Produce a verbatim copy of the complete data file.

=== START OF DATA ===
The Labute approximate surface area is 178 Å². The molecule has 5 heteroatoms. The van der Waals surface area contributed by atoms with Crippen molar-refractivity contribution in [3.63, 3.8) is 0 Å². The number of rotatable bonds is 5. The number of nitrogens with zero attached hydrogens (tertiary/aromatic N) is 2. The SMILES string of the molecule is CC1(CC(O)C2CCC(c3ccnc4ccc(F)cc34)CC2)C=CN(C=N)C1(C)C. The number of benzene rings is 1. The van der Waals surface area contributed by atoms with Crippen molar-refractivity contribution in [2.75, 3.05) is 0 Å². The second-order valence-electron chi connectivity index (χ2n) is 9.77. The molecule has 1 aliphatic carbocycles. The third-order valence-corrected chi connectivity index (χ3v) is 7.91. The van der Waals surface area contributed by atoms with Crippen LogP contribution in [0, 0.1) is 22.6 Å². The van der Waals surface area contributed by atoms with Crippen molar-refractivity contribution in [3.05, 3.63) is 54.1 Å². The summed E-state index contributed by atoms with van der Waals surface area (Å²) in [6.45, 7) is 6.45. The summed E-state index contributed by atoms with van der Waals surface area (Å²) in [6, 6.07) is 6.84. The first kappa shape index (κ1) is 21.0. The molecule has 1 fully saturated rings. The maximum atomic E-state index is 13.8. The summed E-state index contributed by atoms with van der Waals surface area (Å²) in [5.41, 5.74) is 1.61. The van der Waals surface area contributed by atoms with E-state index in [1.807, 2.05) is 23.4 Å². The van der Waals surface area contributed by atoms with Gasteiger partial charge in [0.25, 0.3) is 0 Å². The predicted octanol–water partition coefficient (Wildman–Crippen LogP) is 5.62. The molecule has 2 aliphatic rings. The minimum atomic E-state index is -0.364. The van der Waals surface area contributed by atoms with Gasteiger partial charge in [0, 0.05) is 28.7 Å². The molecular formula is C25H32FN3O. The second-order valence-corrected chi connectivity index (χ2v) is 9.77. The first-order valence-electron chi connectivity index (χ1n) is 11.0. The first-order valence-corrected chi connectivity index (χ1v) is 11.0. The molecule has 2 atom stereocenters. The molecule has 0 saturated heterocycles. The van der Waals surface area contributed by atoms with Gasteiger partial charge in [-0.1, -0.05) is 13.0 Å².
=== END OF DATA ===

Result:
The Labute approximate surface area is 178 Å². The molecule has 5 heteroatoms. The van der Waals surface area contributed by atoms with Crippen molar-refractivity contribution in [3.63, 3.8) is 0 Å². The number of rotatable bonds is 5. The number of nitrogens with zero attached hydrogens (tertiary/aromatic N) is 2. The SMILES string of the molecule is CC1(CC(O)C2CCC(c3ccnc4ccc(F)cc34)CC2)C=CN(C=N)C1(C)C. The number of benzene rings is 1. The van der Waals surface area contributed by atoms with Crippen molar-refractivity contribution in [2.75, 3.05) is 0 Å². The second-order valence-electron chi connectivity index (χ2n) is 9.77. The molecule has 1 aliphatic carbocycles. The third-order valence-corrected chi connectivity index (χ3v) is 7.91. The van der Waals surface area contributed by atoms with Crippen LogP contribution in [0, 0.1) is 22.6 Å². The van der Waals surface area contributed by atoms with Crippen molar-refractivity contribution in [3.05, 3.63) is 54.1 Å². The summed E-state index contributed by atoms with van der Waals surface area (Å²) in [6.45, 7) is 6.45. The summed E-state index contributed by atoms with van der Waals surface area (Å²) in [6, 6.07) is 6.84. The first kappa shape index (κ1) is 21.0. The molecule has 1 fully saturated rings. The maximum atomic E-state index is 13.8. The summed E-state index contributed by atoms with van der Waals surface area (Å²) in [5.41, 5.74) is 1.61. The van der Waals surface area contributed by atoms with E-state index in [1.807, 2.05) is 23.4 Å². The van der Waals surface area contributed by atoms with Gasteiger partial charge in [0.25, 0.3) is 0 Å². The predicted octanol–water partition coefficient (Wildman–Crippen LogP) is 5.62. The molecule has 2 aliphatic rings. The minimum atomic E-state index is -0.364. The van der Waals surface area contributed by atoms with Gasteiger partial charge in [0, 0.05) is 28.7 Å². The molecular formula is C25H32FN3O. The second-order valence-corrected chi connectivity index (χ2v) is 9.77. The first-order valence-electron chi connectivity index (χ1n) is 11.0. The first-order valence-corrected chi connectivity index (χ1v) is 11.0. The molecule has 2 atom stereocenters. The molecule has 0 saturated heterocycles. The van der Waals surface area contributed by atoms with Gasteiger partial charge in [-0.1, -0.05) is 13.0 Å².